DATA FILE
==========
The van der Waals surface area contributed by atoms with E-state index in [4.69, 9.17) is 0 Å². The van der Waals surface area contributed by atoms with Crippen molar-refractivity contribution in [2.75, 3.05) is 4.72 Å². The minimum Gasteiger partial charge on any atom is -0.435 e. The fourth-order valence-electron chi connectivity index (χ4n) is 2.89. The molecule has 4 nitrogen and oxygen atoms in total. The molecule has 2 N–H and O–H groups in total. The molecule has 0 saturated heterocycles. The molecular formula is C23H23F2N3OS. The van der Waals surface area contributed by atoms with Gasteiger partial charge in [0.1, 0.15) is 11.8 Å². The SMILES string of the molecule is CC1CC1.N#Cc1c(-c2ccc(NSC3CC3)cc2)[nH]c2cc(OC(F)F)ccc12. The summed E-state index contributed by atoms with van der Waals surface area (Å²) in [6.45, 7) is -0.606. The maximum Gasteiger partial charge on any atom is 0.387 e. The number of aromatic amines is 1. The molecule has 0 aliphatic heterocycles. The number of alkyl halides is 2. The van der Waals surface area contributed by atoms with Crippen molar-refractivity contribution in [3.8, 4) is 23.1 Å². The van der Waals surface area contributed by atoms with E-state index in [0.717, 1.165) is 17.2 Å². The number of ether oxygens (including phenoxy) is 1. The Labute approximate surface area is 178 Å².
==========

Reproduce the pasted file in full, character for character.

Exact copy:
The van der Waals surface area contributed by atoms with E-state index in [4.69, 9.17) is 0 Å². The van der Waals surface area contributed by atoms with Crippen molar-refractivity contribution in [2.75, 3.05) is 4.72 Å². The minimum Gasteiger partial charge on any atom is -0.435 e. The fourth-order valence-electron chi connectivity index (χ4n) is 2.89. The molecule has 4 nitrogen and oxygen atoms in total. The molecule has 2 N–H and O–H groups in total. The molecule has 0 saturated heterocycles. The molecular formula is C23H23F2N3OS. The van der Waals surface area contributed by atoms with Gasteiger partial charge in [0.1, 0.15) is 11.8 Å². The SMILES string of the molecule is CC1CC1.N#Cc1c(-c2ccc(NSC3CC3)cc2)[nH]c2cc(OC(F)F)ccc12. The summed E-state index contributed by atoms with van der Waals surface area (Å²) in [6.45, 7) is -0.606. The maximum Gasteiger partial charge on any atom is 0.387 e. The number of aromatic amines is 1. The molecule has 0 aliphatic heterocycles. The number of alkyl halides is 2. The van der Waals surface area contributed by atoms with Crippen molar-refractivity contribution in [3.8, 4) is 23.1 Å². The van der Waals surface area contributed by atoms with E-state index in [0.717, 1.165) is 17.2 Å². The number of ether oxygens (including phenoxy) is 1. The Labute approximate surface area is 178 Å².